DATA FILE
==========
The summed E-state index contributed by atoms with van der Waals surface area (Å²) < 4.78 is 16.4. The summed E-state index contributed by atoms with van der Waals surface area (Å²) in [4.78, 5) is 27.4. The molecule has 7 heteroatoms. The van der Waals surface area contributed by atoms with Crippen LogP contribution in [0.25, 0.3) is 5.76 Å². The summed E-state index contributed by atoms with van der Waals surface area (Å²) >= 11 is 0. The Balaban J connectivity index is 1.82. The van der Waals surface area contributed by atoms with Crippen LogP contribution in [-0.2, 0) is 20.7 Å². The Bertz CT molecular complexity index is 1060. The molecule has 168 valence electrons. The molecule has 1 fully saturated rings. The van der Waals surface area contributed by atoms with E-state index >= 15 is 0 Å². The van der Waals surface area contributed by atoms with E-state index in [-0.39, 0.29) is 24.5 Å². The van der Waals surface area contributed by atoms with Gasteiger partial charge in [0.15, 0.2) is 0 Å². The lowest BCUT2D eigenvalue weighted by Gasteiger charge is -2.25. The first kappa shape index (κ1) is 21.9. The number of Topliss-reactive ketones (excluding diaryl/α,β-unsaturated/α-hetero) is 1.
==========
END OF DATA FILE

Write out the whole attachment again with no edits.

The summed E-state index contributed by atoms with van der Waals surface area (Å²) < 4.78 is 16.4. The summed E-state index contributed by atoms with van der Waals surface area (Å²) in [4.78, 5) is 27.4. The molecule has 7 heteroatoms. The van der Waals surface area contributed by atoms with Crippen LogP contribution in [0.25, 0.3) is 5.76 Å². The summed E-state index contributed by atoms with van der Waals surface area (Å²) >= 11 is 0. The Balaban J connectivity index is 1.82. The van der Waals surface area contributed by atoms with Crippen LogP contribution in [-0.2, 0) is 20.7 Å². The Bertz CT molecular complexity index is 1060. The molecule has 168 valence electrons. The molecule has 1 fully saturated rings. The van der Waals surface area contributed by atoms with E-state index >= 15 is 0 Å². The van der Waals surface area contributed by atoms with E-state index in [-0.39, 0.29) is 24.5 Å². The van der Waals surface area contributed by atoms with Gasteiger partial charge in [0.15, 0.2) is 0 Å². The lowest BCUT2D eigenvalue weighted by Gasteiger charge is -2.25. The first kappa shape index (κ1) is 21.9. The number of Topliss-reactive ketones (excluding diaryl/α,β-unsaturated/α-hetero) is 1.